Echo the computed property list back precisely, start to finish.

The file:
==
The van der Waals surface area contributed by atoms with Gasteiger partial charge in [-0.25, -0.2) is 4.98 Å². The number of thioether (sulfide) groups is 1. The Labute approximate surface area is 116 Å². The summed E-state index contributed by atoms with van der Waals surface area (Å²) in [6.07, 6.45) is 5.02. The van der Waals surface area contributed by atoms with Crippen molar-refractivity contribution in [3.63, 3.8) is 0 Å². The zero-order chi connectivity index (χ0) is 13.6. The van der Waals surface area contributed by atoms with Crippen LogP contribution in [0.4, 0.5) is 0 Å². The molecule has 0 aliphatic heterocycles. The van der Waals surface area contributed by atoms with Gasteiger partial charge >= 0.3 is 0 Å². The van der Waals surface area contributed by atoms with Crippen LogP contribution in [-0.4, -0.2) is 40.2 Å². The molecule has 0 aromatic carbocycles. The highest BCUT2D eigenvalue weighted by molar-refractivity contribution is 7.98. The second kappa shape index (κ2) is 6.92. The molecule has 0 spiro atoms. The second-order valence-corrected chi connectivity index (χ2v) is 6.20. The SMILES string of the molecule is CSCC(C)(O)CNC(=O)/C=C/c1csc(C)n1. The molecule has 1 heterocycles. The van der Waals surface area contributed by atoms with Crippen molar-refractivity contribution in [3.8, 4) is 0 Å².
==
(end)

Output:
The van der Waals surface area contributed by atoms with Gasteiger partial charge in [-0.25, -0.2) is 4.98 Å². The number of thioether (sulfide) groups is 1. The Labute approximate surface area is 116 Å². The summed E-state index contributed by atoms with van der Waals surface area (Å²) in [6.07, 6.45) is 5.02. The van der Waals surface area contributed by atoms with Crippen molar-refractivity contribution in [3.63, 3.8) is 0 Å². The zero-order chi connectivity index (χ0) is 13.6. The van der Waals surface area contributed by atoms with Crippen LogP contribution in [0.4, 0.5) is 0 Å². The molecule has 0 aliphatic heterocycles. The van der Waals surface area contributed by atoms with Gasteiger partial charge >= 0.3 is 0 Å². The van der Waals surface area contributed by atoms with Crippen LogP contribution in [-0.4, -0.2) is 40.2 Å². The molecule has 0 aromatic carbocycles. The highest BCUT2D eigenvalue weighted by molar-refractivity contribution is 7.98. The second kappa shape index (κ2) is 6.92. The molecule has 0 spiro atoms. The second-order valence-corrected chi connectivity index (χ2v) is 6.20. The SMILES string of the molecule is CSCC(C)(O)CNC(=O)/C=C/c1csc(C)n1. The molecule has 1 heterocycles. The van der Waals surface area contributed by atoms with Crippen molar-refractivity contribution in [3.8, 4) is 0 Å².